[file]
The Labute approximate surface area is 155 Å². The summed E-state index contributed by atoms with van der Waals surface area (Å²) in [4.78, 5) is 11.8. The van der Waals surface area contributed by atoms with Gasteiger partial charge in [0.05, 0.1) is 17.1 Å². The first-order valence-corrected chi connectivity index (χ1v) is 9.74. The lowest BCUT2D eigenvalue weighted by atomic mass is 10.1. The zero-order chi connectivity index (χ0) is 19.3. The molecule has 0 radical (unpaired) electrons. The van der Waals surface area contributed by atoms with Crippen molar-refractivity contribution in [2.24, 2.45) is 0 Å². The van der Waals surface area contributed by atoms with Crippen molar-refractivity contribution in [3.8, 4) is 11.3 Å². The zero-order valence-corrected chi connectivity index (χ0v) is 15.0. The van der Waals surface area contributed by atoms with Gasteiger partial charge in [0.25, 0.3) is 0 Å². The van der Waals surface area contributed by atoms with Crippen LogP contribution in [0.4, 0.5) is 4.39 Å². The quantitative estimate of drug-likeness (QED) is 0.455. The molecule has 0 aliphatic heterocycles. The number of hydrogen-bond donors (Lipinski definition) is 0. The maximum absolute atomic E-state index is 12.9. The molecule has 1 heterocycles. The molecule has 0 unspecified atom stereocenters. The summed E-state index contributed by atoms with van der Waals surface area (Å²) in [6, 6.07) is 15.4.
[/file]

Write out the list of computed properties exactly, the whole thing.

The Labute approximate surface area is 155 Å². The summed E-state index contributed by atoms with van der Waals surface area (Å²) in [4.78, 5) is 11.8. The van der Waals surface area contributed by atoms with Gasteiger partial charge in [0.05, 0.1) is 17.1 Å². The first-order valence-corrected chi connectivity index (χ1v) is 9.74. The lowest BCUT2D eigenvalue weighted by atomic mass is 10.1. The zero-order chi connectivity index (χ0) is 19.3. The molecule has 0 radical (unpaired) electrons. The van der Waals surface area contributed by atoms with Crippen molar-refractivity contribution in [2.24, 2.45) is 0 Å². The van der Waals surface area contributed by atoms with Crippen molar-refractivity contribution in [3.8, 4) is 11.3 Å². The zero-order valence-corrected chi connectivity index (χ0v) is 15.0. The van der Waals surface area contributed by atoms with Gasteiger partial charge in [0.25, 0.3) is 0 Å². The van der Waals surface area contributed by atoms with Crippen LogP contribution in [0.4, 0.5) is 4.39 Å². The quantitative estimate of drug-likeness (QED) is 0.455. The molecule has 0 aliphatic heterocycles. The number of hydrogen-bond donors (Lipinski definition) is 0. The maximum absolute atomic E-state index is 12.9. The molecule has 1 heterocycles. The molecule has 0 unspecified atom stereocenters. The summed E-state index contributed by atoms with van der Waals surface area (Å²) in [6, 6.07) is 15.4.